With their bigger and better second album, London-based indie/dance band Boxed In have earned their breakout moment
cLOUDDEAD : cLOUDDEAD
Fresh US hip-hop on a bucolic tip
It isn't, by any means, easy listening. This music takes the most abstract fallout of trip-hop as its starting point, working in white noise, telephone pranks and post-rock textures to create a disorientating mush you'll spend weeks getting lost in. It's not for everyone, as the Marmite-esque partisan reactions it has prompted in this very office prove.
But this is pure, beautiful music, for those who can acclimatise to the bizarre sonic terrain. Why? and Doseone's vocals take in Marvin Gaye-esque soul-squeals, plantation chants and Rakim-on-Ritalin rhymeflows, while Nosdam's patchworks veer between dreamy bliss-outs and nightmarish bruises of dischord (see 'JimmyBreeze'). Defying any description, vaulting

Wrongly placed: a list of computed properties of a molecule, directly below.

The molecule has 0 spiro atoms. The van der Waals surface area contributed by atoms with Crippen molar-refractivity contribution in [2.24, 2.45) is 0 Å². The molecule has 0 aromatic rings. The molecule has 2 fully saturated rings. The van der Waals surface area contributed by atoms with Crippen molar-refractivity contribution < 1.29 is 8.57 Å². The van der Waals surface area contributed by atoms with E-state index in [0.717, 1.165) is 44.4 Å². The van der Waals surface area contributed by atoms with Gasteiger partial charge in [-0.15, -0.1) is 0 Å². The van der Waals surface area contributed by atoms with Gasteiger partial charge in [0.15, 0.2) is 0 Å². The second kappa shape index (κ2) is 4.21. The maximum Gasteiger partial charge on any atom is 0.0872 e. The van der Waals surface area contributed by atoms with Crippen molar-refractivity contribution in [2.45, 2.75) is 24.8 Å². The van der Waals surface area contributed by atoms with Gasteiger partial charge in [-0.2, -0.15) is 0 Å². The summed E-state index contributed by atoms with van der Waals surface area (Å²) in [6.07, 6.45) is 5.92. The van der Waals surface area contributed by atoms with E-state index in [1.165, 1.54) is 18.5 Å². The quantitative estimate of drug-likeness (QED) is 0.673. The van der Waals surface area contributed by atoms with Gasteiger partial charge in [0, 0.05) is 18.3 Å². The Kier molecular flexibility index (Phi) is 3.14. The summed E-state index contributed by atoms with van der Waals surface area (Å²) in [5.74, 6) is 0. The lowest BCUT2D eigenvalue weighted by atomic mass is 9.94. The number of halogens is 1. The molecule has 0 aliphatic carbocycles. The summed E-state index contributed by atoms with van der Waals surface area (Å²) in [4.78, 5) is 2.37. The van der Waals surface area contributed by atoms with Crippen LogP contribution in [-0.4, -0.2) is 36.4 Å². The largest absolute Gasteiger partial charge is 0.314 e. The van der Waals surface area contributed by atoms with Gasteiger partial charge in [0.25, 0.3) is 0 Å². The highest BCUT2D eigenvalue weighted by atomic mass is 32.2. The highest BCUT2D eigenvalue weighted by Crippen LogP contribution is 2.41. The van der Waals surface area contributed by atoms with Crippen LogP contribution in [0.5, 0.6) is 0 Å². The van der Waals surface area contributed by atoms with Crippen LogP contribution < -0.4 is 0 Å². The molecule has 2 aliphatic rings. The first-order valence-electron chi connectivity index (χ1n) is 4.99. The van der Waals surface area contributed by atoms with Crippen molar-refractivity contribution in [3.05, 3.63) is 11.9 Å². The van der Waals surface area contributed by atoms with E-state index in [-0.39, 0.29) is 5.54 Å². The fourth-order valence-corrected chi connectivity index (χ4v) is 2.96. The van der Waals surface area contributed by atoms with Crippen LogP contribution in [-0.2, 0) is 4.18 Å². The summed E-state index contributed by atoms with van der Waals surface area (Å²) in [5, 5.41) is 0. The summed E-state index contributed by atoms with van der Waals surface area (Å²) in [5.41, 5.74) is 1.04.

all boundaries, cLOUDDEAD are utterly essential.
Islamic mythology meets the horror of war in this claustrophobic, low-budget spine-tingler
California’s coolest lift their usual murk on a free-spirited, adventurous third album at odds with its ‘mature’ description
The New York new wave reprobates’ debut delivers instant gratification via boisterous choruses and loveable melodies
This Floridian trio’s peculiar take on pop music takes gloomy cues from Depeche Mode and The Smiths